MURDER CASE IS DELAYED AGAIN
By HELEN JACK
THERE is yet another delay in proceeding with the case of the man charged with the murder of Byron Bay woman Linda Tregerthan.
Vita Tantra, 50, was arrested and charged with Ms Tregerthan's murder on January 15 last year.
However, since then, his case has been%adjourned 11 times.
In the Lismore Local Court yesterday, Tantra, a German national who arrived in Australia in 1980 on a tourist visa, appeared by video link from Sydney's Long Bay Jail, where he has been held since his arrest.
His defence lawyer, Tracey Randall, formally requested another one-month adjournment of the case so a psychiatric assessment could be completed.
"After the report is completed he is almost ready, so I am asking for an adjournment of one month," she said.
Magistrate Nick Reimer granted the adjournment, with Tantra to%appear again by video link on%February 19 for mention.
After a two-and-a-half year investigation by Byron Bay, Tweed and Sydney homicide detectives, Tantra was arrested and charged with the murder by Tweed Heads police.
His arrest came four months after he was charged with assaulting a man.
Tweed/Byron Police Local Area Command crime manager Inspector Greg Carey said the Director of Public Prosecutions had taken over the case.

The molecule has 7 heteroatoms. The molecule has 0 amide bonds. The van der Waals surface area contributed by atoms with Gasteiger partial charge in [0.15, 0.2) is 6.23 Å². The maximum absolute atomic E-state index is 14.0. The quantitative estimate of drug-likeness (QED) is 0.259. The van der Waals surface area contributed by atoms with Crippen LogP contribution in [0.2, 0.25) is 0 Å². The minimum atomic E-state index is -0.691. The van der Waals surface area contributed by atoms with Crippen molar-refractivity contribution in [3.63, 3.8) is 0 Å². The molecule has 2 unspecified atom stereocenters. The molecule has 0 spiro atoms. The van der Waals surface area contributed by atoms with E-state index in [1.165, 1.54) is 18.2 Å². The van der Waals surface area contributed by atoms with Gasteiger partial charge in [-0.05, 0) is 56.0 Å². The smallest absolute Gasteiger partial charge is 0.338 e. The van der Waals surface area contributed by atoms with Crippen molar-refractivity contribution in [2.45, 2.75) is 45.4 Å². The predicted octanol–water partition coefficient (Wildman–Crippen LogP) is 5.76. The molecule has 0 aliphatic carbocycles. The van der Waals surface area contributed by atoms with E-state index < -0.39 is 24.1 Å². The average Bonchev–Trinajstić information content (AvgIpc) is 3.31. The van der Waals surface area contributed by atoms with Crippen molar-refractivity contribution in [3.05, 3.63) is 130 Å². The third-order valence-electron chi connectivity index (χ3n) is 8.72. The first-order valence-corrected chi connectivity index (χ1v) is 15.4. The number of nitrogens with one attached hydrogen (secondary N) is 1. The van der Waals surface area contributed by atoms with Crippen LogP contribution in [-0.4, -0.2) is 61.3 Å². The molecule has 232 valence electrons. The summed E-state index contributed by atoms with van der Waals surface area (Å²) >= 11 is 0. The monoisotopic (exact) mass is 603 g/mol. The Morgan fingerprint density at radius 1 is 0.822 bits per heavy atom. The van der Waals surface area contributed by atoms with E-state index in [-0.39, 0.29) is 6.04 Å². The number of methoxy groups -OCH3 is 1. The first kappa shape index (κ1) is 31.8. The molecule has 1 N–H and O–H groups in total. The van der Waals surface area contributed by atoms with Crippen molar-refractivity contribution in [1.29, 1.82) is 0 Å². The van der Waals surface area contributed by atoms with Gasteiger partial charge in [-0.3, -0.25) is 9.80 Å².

"It is a serious matter and the DPP took the case over as soon as it went to court," he said.
"If it is a serious case it can take months or even years before it is dealt with in court.
"There needs to be assessments completed in defence of the%accused.
"Because it is only at committal stage I cannot comment on how long it is taking to get to committal."
Ms Tregerthan was murdered in the sunroom of her Shirley Lane home on August 30, 2004.
She was slashed about the face and neck with a knife or sharp%object and was found dead by her then 17-year-old daughter.
Known around Byron Bay as a generous and compassionate woman, Ms Tregerthan opened her home to anyone who needed accommodation.
The huge number of housemates and former housemates who frequented Ms Tregerthan's home ultimately slowed investigations by police.
They had to conduct extensive%interviews and sift through mountains of DNA evidence.
At one point police even thought that Ms Tregerthan's murder might be linked to that of German tourist Simone Strobel, whose body was found in Lismore in February, 2005.
Her murder still remains%unsolved.